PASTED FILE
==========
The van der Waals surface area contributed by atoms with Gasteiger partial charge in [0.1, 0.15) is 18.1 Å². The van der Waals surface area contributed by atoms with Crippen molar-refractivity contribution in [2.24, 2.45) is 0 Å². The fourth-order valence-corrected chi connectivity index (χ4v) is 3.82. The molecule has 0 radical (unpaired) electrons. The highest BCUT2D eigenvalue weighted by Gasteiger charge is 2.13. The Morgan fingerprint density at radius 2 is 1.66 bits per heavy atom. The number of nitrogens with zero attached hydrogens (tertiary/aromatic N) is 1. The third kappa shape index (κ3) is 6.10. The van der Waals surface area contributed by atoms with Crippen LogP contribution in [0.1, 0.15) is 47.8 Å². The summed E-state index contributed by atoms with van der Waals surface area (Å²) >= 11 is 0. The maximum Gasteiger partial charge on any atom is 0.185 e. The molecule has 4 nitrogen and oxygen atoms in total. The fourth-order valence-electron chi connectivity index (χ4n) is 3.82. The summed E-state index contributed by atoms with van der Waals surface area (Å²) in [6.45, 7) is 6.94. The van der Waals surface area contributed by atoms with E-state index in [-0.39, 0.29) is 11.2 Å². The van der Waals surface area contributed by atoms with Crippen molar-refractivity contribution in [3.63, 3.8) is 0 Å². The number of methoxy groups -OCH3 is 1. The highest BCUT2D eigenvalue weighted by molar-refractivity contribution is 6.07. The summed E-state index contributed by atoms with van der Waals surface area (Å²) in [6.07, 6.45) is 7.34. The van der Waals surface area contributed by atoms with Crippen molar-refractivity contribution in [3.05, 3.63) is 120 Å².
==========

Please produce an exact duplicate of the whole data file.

The van der Waals surface area contributed by atoms with Gasteiger partial charge in [0.1, 0.15) is 18.1 Å². The van der Waals surface area contributed by atoms with Crippen molar-refractivity contribution in [2.24, 2.45) is 0 Å². The fourth-order valence-corrected chi connectivity index (χ4v) is 3.82. The molecule has 0 radical (unpaired) electrons. The highest BCUT2D eigenvalue weighted by Gasteiger charge is 2.13. The Morgan fingerprint density at radius 2 is 1.66 bits per heavy atom. The number of nitrogens with zero attached hydrogens (tertiary/aromatic N) is 1. The third kappa shape index (κ3) is 6.10. The van der Waals surface area contributed by atoms with Crippen LogP contribution in [0.1, 0.15) is 47.8 Å². The summed E-state index contributed by atoms with van der Waals surface area (Å²) >= 11 is 0. The maximum Gasteiger partial charge on any atom is 0.185 e. The molecule has 4 nitrogen and oxygen atoms in total. The fourth-order valence-electron chi connectivity index (χ4n) is 3.82. The summed E-state index contributed by atoms with van der Waals surface area (Å²) in [6.45, 7) is 6.94. The van der Waals surface area contributed by atoms with E-state index in [-0.39, 0.29) is 11.2 Å². The van der Waals surface area contributed by atoms with Crippen molar-refractivity contribution in [3.63, 3.8) is 0 Å². The number of methoxy groups -OCH3 is 1. The highest BCUT2D eigenvalue weighted by molar-refractivity contribution is 6.07. The summed E-state index contributed by atoms with van der Waals surface area (Å²) in [6.07, 6.45) is 7.34. The van der Waals surface area contributed by atoms with Crippen molar-refractivity contribution in [3.05, 3.63) is 120 Å².